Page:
But also I think there are just a lot of things, a part of my identity that make him a different character. I think it’s very obvious that I’m black, and Damian was not black before. So that’s gonna change things. Be it how he speaks, how he moves through the world, you know? And also the world is very different now than it was to 2004. Nobody was talking about body positivity in 2004. Queerness wasn’t as as accepted in 2004.

So I think there is there is a difference in how he walks down the hallway. There’s a difference in how he communicates with the girls. He already had confidence, but I think there’s a little extra boost in this Damian. Because there’s nobody throwing a shoe while he’s singing at the talent show. They’re listening the whole time.

One of my biggest laughs for the entire movie in my theater was when you did the iCarly theme song — was that always in the script? What was your reaction when you learned of that?

Yeah, it was in the script, and reading it was like, “Oh, this is hilarious.” But now it’s up to me to like, sell it, you know? It’s hilarious on the page, but how do I go for it?

Art and Sam, our directors, had a vision. They told me the vision. They sent me a reference video that they were referencing the performance off of. And they were like, “We want you to be sweaty, and we want you to be dramatic, and we want every word to hit, and then we’re gonna go from black and white to the talent show, and we’re gonna interrupt your song and all.”

And I just went along for the ride. But it was a fun little element. It was nice to sing French, even if it was badly. It was nice to try something. And I love the response from it.

One of my favorite songs is “Revenge Party” — I love the visuals as well. It has this very dreamlike quality. Yeah. How was it filming that scene? Because it’s so much fun to watch.

I think it was one of the most fun scenes songs to film, but also the most difficult because the song goes for so long. I think it was over 14 pages in the script. We were on set a long time with that one, and each week there was a chunk of “Revenge Party” that we had to do.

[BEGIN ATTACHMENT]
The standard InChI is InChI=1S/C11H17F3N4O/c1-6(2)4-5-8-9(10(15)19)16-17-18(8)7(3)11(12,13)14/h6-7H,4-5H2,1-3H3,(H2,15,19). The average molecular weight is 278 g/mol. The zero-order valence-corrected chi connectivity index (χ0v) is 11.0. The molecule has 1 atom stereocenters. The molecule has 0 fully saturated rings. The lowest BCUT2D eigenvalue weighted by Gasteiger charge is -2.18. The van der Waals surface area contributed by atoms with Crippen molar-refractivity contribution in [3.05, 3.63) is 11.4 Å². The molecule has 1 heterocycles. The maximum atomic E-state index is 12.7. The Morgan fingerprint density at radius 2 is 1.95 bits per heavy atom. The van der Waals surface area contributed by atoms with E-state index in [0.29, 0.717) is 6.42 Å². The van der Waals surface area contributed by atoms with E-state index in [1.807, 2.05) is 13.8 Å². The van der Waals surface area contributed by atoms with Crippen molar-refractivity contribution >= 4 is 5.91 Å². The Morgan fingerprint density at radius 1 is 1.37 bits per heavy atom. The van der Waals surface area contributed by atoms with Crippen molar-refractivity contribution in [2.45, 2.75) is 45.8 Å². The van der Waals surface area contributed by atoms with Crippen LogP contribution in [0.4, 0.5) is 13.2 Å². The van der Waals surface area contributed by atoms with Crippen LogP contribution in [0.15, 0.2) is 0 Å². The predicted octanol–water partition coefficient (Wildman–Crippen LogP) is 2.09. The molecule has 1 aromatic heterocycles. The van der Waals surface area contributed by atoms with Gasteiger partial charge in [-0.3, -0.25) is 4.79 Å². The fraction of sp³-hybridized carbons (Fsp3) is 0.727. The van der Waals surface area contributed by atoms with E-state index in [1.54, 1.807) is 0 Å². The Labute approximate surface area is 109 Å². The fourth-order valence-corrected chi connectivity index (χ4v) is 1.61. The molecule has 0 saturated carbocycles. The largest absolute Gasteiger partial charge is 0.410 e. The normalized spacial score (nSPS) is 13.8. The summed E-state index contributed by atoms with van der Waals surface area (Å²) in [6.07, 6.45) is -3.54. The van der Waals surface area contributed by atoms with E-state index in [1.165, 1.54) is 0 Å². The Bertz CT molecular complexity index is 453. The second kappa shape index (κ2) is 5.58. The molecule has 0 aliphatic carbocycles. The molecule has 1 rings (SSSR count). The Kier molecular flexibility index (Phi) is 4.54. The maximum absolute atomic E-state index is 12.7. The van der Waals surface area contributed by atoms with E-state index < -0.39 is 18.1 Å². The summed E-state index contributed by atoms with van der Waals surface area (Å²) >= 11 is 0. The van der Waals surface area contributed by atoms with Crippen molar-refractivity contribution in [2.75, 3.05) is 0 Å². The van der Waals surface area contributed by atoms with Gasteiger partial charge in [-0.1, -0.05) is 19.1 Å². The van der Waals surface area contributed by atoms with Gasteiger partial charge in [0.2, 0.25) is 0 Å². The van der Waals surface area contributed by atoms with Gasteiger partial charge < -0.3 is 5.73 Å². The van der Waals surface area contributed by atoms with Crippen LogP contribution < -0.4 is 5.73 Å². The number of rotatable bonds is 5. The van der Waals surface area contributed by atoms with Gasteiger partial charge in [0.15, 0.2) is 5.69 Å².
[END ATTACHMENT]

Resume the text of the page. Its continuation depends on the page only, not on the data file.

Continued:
But for me, it was one of the songs that incorporated us as principal actors. The background, the dancers, everybody was there. It was all hands on deck. And to me, coming from the world of musical theater where you’re sharing the stage with these people, you’re sharing it with an ensemble, that is where I felt most at home. When I get to play off of all these people and watch them make the song come to life. All the makeup artists putting crazy looks on us and costume throwing a cape on me. It’s the most “musical theatre” of all the songs.”

One of the really cool elements about this film is that it was originally set for streaming. Paramount really believed in it. They gave it the theatrical release, and then it did so well. How exciting was it to see them really push the film, and it take number one for a few weeks and just really resonate with people all over again?

It was extremely exciting. I told myself I was prepared for whatever the response is. Because I’m just that proud of the work I’ve done, and that everybody a part of this project has done. But to see us actually be celebrated and people actually take something away from it, I think it’s the biggest joy.

As a Broadway baby, it’s nice to see those who didn’t know that it was even a musical be introduced to the original Broadway cast and how talented they are. The history of this show was just really, really exciting, and I’m happy people like it.

You do have a great theatrical background. You did A Strange Loop on Broadway. So what’s next for you? Are you trying to do more musicals, more plays? Are you trying to go more in a film? How are you gonna try to navigate these different interests you have?

I love musical theater. I’ve always loved musical theater, and I promised myself that I would not be one of those actors that as soon as they get a job on a screen, I’m done. No more eight shows a week. I’m onto something else.

But I also learned through this process how much access comes with movies. And unfortunately, Broadway doesn’t afford a lot of people that access. There are a lot of people that can’t get to New York, and if they can get to New York, they can’t afford a Broadway ticket. And to me, I signed up to do this because somebody inspired me. And I really love being an artist, and I want to inspire other people. I wish the reach and the accessibility of Broadway and musical theater was much better. I would love to go back with the right show and the right material.

But I think my next project, I can’t speak too much on it, but it’ll be on the screen again. I’m just excited to show someone who may not be able to make it to New York — the possibilities that art can create.